Introduction In today’s dental practices, it is becoming more difficult to manage the challenges of closing the gap between science research (best practice) and optimum patient care. Many patients still see dentistry as an elective service and not the preventative medicine it truly is. With that in mind, patients could present with medical problems that could delay, prolong, or even rule out dental treatments they want or need due to other priorities in their medical health. This is unlike a medical case synopsis, which makes it easy for doctors to execute a prescribed path of care based on best practices—such as kidney disease, which immediately requires some form of dialysis without any negotiation from the patient. Dentistry has and always will allow for a unique approach and conversation with each patient in their decision-making process for their desired outcome.
Dr. John Kois, director of the Kois Center, teaches his members to ask: Are patients trying to create a smile they once had or one they have never had? In dentistry, a risk assessment is determined at an initial appointment when gathering information and all of the diagnostics needed to create a case synopsis for optimum outcomes for the patient. As these recommendations for preventive, functional, and esthetic goals are discussed in depth with the patient, the patient and dentist prioritize treatments based on the most realistic outcomes.
Patients desire the best available care provided by a qualified, multi-disciplinary team of professionals and specialists who are part of their general dentist’s collaborative circle in order to realize for the most economical investment and greatest value. Success in being efficient and obtaining optimum results for the patient can only be achieved with a team that is committed, coordinated, possesses clear communication skills, and cares. Delivering safe, lasting treatments must be paramount while still maintaining a well-trained internal support team with an ecosystem that will withstand any type of patient needs, maintain a focus of closing the gap between scientific research and patient care delivery, and sustaining practice profitability.
To move toward mastering an eco-system in the culture of any practice, systems and strategies must be created and maintained, with each procedure provided to the patient, without exception. Supporting technology is the catalyst for an efficient eco-system in the culture of each practice. This includes, but is not limited to, all diagnostic technology, practice management software, data processing and documentation, and a system for all providers on the multi-disciplinary care team to virtually review and discuss the case synopsis and their part in care delivery. It also includes a shared portal through which the internal support team ecosystem can communicate and track patient progress throughout the entire patient experience of preparation and post care. This allows a more efficient transfer of information and care and, as a result, more patients will be satisfied and feel they not only made the right decision, but they are apt to refer others who desire the same outcome level that they obtained.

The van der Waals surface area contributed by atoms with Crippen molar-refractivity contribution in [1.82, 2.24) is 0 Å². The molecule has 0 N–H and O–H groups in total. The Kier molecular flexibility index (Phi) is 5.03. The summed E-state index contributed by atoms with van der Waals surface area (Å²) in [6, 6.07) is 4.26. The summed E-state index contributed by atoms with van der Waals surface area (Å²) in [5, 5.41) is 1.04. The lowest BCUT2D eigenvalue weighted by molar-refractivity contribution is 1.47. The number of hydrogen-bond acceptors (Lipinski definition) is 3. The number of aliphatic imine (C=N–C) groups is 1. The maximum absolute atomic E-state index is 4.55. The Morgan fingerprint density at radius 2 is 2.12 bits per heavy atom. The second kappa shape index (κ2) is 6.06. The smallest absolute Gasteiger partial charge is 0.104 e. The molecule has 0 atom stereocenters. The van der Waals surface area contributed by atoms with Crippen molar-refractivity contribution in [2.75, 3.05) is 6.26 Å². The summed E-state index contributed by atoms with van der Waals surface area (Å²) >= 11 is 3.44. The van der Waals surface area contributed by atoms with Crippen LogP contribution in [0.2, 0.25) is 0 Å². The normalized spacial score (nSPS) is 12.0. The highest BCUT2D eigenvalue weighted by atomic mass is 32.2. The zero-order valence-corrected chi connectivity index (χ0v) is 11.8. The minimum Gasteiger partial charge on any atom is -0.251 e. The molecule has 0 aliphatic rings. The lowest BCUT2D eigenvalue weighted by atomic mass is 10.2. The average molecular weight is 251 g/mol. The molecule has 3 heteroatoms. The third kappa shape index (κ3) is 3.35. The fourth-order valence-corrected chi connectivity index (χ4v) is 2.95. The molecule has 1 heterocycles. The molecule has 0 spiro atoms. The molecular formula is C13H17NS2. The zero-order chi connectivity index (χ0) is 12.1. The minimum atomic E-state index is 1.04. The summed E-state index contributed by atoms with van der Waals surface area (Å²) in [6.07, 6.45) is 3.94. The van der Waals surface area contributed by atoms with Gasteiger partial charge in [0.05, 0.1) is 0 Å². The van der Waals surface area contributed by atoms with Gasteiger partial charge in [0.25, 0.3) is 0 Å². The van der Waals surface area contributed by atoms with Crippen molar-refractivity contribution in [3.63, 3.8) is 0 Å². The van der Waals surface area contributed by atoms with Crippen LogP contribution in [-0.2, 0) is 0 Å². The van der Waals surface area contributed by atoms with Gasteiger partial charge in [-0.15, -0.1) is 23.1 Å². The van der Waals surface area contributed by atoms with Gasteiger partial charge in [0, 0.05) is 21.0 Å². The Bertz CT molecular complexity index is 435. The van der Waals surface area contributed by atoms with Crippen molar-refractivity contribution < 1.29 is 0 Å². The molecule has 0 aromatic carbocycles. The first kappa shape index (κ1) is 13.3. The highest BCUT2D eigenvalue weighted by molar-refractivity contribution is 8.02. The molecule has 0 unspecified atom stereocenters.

A practice structure that has shown promising results is that of the multi-disciplinary care team committed to excellence through best practice scenarios. These multi-disciplinary care teams should be formed and function with a “zero tolerance” attitude for mediocrity that surrounds and drive them to achieve consistent execution. The right place, people, processes, and technology are integrated and utilized efficiently and effectively.
Approaching Efficiency in a Practice Efficiency in the practice will be important in the future as a result of society’s shifting focus toward prolonged health and the realization that oral health is a significant factor in overall health. Once this preventative mindset is instilled in patients, they will demand practices that offer a consistently effective, streamlined standard of care with accurate diagnostic recordkeeping and patient information that can be quickly and easily shared among everyone involved in their treatment.
An efficient internal support team has commitment to the process and will work diligently to reinforce the new paradigm through repeated opportunities as more patients are processed with a focus of closing the gap between scientific research and patient care delivery. They also will consistently demonstrate a “zero tolerance” in every step to ensure continuity of use of all supporting technology that will enhance the quality of their dentistry. This is usually measured by every practice’s profitability margin. The internal support team’s motive to step- up mastering efficiency in functioning each day will be equal to their individual desire for purpose and autonomy in their job. Many will undergo creative training and development particular to working in these types of practices, and they understand that effective and efficient communication is the core of being a part of an excellent the multi-disciplinary care team.
The ability to record, save, and instantly share information with all involved team members provides the ability for everyone to collaborate. This facilitates the best practice approach to care based on screening, prevention, education/behavior modification, routine care, serious care, chronic illness/pain management, or restorative care. This means that patients can be treated as efficiently as possible, which in some cases may be important to their immediate health.